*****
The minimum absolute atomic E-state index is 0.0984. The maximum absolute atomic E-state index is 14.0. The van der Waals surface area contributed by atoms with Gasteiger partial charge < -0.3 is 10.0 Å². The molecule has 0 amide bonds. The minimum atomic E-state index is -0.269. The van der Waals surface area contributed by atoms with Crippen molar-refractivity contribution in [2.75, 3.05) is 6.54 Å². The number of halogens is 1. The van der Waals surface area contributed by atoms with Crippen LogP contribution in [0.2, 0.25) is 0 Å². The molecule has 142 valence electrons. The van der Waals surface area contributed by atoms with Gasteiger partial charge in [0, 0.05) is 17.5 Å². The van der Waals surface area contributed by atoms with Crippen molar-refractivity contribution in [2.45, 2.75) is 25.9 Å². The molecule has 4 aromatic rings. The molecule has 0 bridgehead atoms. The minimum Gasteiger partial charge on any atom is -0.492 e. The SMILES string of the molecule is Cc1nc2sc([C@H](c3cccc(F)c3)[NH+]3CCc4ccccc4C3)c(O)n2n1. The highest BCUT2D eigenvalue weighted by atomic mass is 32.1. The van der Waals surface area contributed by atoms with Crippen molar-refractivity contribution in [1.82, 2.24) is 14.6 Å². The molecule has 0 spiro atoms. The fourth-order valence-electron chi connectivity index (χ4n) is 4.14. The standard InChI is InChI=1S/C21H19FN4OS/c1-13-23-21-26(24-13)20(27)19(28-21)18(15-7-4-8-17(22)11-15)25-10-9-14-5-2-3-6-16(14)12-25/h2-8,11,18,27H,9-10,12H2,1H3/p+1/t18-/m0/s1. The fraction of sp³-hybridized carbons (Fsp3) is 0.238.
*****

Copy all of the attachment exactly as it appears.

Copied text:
The minimum absolute atomic E-state index is 0.0984. The maximum absolute atomic E-state index is 14.0. The van der Waals surface area contributed by atoms with Gasteiger partial charge < -0.3 is 10.0 Å². The molecule has 0 amide bonds. The minimum atomic E-state index is -0.269. The van der Waals surface area contributed by atoms with Crippen molar-refractivity contribution in [2.75, 3.05) is 6.54 Å². The number of halogens is 1. The van der Waals surface area contributed by atoms with Crippen LogP contribution in [0.2, 0.25) is 0 Å². The molecule has 142 valence electrons. The van der Waals surface area contributed by atoms with Gasteiger partial charge in [0, 0.05) is 17.5 Å². The van der Waals surface area contributed by atoms with Crippen molar-refractivity contribution in [2.45, 2.75) is 25.9 Å². The molecule has 4 aromatic rings. The molecule has 0 bridgehead atoms. The minimum Gasteiger partial charge on any atom is -0.492 e. The SMILES string of the molecule is Cc1nc2sc([C@H](c3cccc(F)c3)[NH+]3CCc4ccccc4C3)c(O)n2n1. The highest BCUT2D eigenvalue weighted by atomic mass is 32.1. The van der Waals surface area contributed by atoms with Crippen molar-refractivity contribution in [1.82, 2.24) is 14.6 Å². The molecule has 0 spiro atoms. The fourth-order valence-electron chi connectivity index (χ4n) is 4.14. The standard InChI is InChI=1S/C21H19FN4OS/c1-13-23-21-26(24-13)20(27)19(28-21)18(15-7-4-8-17(22)11-15)25-10-9-14-5-2-3-6-16(14)12-25/h2-8,11,18,27H,9-10,12H2,1H3/p+1/t18-/m0/s1. The fraction of sp³-hybridized carbons (Fsp3) is 0.238.